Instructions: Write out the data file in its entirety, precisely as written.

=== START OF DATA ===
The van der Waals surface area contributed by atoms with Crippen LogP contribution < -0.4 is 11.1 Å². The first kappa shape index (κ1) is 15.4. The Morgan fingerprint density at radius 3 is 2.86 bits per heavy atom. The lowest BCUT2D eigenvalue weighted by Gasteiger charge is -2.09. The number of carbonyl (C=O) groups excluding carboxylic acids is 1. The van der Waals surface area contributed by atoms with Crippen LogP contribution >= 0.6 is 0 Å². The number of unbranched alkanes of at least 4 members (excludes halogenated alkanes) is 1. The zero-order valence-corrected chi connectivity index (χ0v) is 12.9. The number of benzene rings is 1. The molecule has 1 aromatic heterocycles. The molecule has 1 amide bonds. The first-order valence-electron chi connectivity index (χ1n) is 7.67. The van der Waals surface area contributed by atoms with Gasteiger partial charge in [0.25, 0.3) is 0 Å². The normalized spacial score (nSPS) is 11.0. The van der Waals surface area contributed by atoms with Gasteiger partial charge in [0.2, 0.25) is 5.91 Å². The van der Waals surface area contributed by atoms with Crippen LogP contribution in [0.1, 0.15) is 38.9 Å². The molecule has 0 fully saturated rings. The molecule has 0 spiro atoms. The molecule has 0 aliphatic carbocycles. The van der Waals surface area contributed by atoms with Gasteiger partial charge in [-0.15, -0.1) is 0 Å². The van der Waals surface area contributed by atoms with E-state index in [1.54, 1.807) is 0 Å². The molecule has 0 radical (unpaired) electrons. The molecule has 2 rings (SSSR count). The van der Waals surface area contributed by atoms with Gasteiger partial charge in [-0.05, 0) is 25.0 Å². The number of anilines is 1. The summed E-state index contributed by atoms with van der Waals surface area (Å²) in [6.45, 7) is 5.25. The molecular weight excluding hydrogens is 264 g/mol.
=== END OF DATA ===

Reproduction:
The van der Waals surface area contributed by atoms with Crippen LogP contribution < -0.4 is 11.1 Å². The first kappa shape index (κ1) is 15.4. The Morgan fingerprint density at radius 3 is 2.86 bits per heavy atom. The lowest BCUT2D eigenvalue weighted by Gasteiger charge is -2.09. The number of carbonyl (C=O) groups excluding carboxylic acids is 1. The van der Waals surface area contributed by atoms with Crippen LogP contribution >= 0.6 is 0 Å². The number of unbranched alkanes of at least 4 members (excludes halogenated alkanes) is 1. The zero-order valence-corrected chi connectivity index (χ0v) is 12.9. The number of benzene rings is 1. The molecule has 1 aromatic heterocycles. The molecule has 1 amide bonds. The first-order valence-electron chi connectivity index (χ1n) is 7.67. The van der Waals surface area contributed by atoms with Gasteiger partial charge in [0.25, 0.3) is 0 Å². The normalized spacial score (nSPS) is 11.0. The van der Waals surface area contributed by atoms with Gasteiger partial charge in [0.2, 0.25) is 5.91 Å². The van der Waals surface area contributed by atoms with Crippen LogP contribution in [0.1, 0.15) is 38.9 Å². The molecule has 0 fully saturated rings. The molecule has 0 spiro atoms. The molecule has 0 aliphatic carbocycles. The van der Waals surface area contributed by atoms with Gasteiger partial charge in [-0.15, -0.1) is 0 Å². The van der Waals surface area contributed by atoms with E-state index in [1.54, 1.807) is 0 Å². The molecule has 0 radical (unpaired) electrons. The molecule has 2 rings (SSSR count). The van der Waals surface area contributed by atoms with Gasteiger partial charge in [-0.05, 0) is 25.0 Å². The number of anilines is 1. The summed E-state index contributed by atoms with van der Waals surface area (Å²) in [6.45, 7) is 5.25. The molecular weight excluding hydrogens is 264 g/mol.